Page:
Spark plugs are part of the ignition system and play an integral role in starting the engine. The spark plug generates electricity, which ignites the fuel and creates an explosion that gives the engine power to move the car forward.
However, if your spark plug is worn out, it won’t release sufficient electricity to ignite the fuel. Thus, it may take several attempts to start the engine, or you may fail to start it.
You must be alert to these changes, especially if your car doesn’t send a “check engine” warning.
These misfires arise if your fouled spark plug doesn’t ignite the air-fuel mixture, which unbalances the engine, leading to vibration.
Ultimately, take your vehicle to a mechanic if you’re worried your engine is misfiring.
There are many causes of carbon build-up on a spark plug. Here are a few:
A fuel injector delivers fuel into the engine cylinder by controlling the injection timing and other related parameters. If this device is damaged, it affects the amount of fuel injected into the engine cylinders.
So, if your injector is faulty, it may inject more fuel than required into the engine, leading to inefficient combustion. After a while, this leads to carbon build-up on the spark plug.
Every car has an air filter that filters the air before it gets to the engine, thus protecting it from contaminants. However, this filter accumulates dirt after a while, making it hard to filter air effectively.
It limits the air getting into the engine, which decreases the amount of oxygen that should mix with the fuel for complete combustion. Since there isn’t sufficient oxygen to aid in burning the fuel completely, it leads to carbon deposit on the spark plug.
Besides various outside factors, using the wrong spark plug may lead to carbon build-up. These spark plugs produce less ignition to burn the fuel, causing the unburned fuel to precipitate on the electrodes.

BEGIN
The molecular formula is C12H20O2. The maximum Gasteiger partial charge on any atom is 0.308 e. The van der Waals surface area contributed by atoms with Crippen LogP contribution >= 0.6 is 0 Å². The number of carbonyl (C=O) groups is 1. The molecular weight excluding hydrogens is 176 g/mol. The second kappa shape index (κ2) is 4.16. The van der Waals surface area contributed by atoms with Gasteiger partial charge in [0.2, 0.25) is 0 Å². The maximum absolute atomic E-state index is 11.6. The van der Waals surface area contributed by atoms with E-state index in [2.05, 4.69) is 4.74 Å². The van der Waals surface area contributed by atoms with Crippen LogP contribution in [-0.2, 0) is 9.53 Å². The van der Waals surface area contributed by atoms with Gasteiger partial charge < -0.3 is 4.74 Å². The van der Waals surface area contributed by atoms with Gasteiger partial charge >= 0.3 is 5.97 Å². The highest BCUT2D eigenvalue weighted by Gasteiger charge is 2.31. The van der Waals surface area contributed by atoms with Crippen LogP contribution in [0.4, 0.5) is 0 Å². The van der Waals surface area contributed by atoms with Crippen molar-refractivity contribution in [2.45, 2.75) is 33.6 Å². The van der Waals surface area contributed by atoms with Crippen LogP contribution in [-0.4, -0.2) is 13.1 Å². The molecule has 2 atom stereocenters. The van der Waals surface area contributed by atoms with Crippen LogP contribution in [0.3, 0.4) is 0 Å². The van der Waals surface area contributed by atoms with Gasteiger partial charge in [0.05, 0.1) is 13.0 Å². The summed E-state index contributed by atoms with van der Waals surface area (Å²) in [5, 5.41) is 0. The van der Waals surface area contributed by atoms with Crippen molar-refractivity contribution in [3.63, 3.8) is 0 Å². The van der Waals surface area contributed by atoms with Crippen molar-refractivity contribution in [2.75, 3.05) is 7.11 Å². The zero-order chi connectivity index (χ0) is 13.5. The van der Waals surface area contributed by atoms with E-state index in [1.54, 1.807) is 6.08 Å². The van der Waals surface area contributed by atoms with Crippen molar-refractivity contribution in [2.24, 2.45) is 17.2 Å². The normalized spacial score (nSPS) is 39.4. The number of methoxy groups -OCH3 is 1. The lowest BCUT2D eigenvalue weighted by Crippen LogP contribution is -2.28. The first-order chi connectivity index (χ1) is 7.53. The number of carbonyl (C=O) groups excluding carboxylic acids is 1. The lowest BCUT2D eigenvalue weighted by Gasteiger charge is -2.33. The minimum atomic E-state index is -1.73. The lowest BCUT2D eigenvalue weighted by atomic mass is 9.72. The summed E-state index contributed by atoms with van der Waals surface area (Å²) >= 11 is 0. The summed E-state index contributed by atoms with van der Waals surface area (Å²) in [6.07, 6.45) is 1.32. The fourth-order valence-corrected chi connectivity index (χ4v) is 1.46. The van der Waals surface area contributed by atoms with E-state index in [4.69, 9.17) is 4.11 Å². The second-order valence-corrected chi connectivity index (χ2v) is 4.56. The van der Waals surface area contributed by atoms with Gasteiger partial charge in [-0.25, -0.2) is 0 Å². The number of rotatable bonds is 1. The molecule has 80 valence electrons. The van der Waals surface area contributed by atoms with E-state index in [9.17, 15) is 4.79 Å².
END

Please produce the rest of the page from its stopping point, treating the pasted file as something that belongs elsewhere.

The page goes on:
Each car has a different ignition standard, meaning the ignition output will differ. The carbon will accumulate on your spark plugs, forcing you to replace them.
The only solution is to install a suitable spark plug that meets your engine’s specifications. Some cars may even have the same engines but different spark plugs, so stick to the spark plugs recommended by the manufacturer.
Furthermore, a spark plug that isn’t suitable for a specific engine may cause engine problems.
Car idling is a common behavior among car owners because many believe this is an efficient way to warm the car. But this isn’t true. Car idling will not damage your vehicle, but it does cause carbon build-up on the spark plugs.
Complete fuel combustion doesn’t occur if you aren’t driving your car. It means that the spark plugs do not release sufficient spark to ignite the fuel because your vehicle is idling, leading to incomplete combustion. The unburnt carbon will be deposited on the spark plug, causing carbon build-up.